While the COVID-19 pandemic affects all industries, education is facing a unique set of challenges. Even the most flexible teachers need some help adjusting to teaching online, reworking a household budget and digesting the latest news while simultaneously staying strong for students.
The articles below lay out simple, straightforward ways you can create a healthy learning environment for your students while maintaining your own mental wellness.
For Educators: Adjusting from classroom to online teaching
With intentional planning and deliberate outreach, an online class can provide a robust learning environment for your students — and your class can also help them to cope with the inevitable stress of sudden change in all…
How To Talk With Your Students About COVID-19
I’ve already had more than a few hard conversations about the novel coronavirus and how it is impacting my students’ lives. How can we reassure our students? And what signs should we look for to make sure that they are safe?
Self-Care And Setting Boundaries For Teachers During The COVID-19 Pandemic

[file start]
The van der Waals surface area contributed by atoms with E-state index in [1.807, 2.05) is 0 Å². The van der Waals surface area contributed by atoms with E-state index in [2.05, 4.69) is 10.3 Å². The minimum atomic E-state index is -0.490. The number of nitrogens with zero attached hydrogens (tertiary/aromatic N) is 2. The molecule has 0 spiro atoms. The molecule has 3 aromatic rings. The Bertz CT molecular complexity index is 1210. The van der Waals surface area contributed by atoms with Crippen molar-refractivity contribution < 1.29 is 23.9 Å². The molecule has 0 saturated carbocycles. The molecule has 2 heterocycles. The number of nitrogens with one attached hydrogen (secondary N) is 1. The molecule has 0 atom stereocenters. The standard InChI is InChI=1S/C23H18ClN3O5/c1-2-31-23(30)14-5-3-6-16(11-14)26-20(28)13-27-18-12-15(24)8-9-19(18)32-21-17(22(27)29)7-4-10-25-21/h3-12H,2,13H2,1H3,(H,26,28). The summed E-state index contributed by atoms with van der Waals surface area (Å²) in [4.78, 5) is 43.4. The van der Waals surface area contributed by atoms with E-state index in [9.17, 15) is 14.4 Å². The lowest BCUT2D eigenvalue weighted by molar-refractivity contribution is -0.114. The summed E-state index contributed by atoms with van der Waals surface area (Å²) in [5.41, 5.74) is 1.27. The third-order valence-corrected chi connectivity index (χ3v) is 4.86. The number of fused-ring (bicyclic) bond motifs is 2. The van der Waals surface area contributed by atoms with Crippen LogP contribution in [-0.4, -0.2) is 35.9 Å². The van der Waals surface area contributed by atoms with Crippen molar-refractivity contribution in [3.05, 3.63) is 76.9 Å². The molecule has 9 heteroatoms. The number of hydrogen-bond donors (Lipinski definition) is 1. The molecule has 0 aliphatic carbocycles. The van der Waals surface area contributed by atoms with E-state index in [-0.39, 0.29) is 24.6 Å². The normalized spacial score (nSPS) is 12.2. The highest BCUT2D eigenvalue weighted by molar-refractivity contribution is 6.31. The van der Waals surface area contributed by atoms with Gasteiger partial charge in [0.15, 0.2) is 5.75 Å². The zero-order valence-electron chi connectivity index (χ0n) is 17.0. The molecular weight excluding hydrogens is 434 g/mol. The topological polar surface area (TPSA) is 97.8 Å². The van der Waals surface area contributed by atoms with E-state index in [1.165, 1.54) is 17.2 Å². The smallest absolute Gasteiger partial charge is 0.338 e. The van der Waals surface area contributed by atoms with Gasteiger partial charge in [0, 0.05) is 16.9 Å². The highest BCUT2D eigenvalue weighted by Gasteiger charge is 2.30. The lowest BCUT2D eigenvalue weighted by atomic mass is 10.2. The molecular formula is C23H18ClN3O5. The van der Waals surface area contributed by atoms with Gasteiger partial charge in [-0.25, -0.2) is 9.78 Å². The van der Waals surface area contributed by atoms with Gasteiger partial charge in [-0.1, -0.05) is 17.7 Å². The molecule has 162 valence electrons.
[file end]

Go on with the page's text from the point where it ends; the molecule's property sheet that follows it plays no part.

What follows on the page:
If you are finding yourself struggling to cope, you’re not alone. These are challenging times for teachers. The key to thriving — rather than just surviving — is to make self-care a priority.
Detecting Child Abuse During the COVID-19 Pandemic
As teachers adapt to the complex challenges of online instruction during the coronavirus pandemic, another vital area can’t be forgotten: detecting signs of child abuse from afar.
How Teachers Can Coach Parents During COVID-19
Parents are looking to you for guidance and best practices as they try to navigate their “new normal.” You can help coach them by sharing some of the wisdom you have learned as an educator to help make their, and your students’…
What Teachers Experienced During COVID-19
When we look back at the jobs that were dramatically impacted by COVID-19, teachers are at the top of the list. Overnight, they went from a primarily relational and hands-on teaching school setting, to a virtual, distant-learni…
Social Isolation In Children At Home Or At School: What You Can Do To Help
Intense emotions lead to an urge to protect oneself and pull away. When a child is in “protection mode,” it becomes more difficult to be in “connection mode” and continue engaging with other people.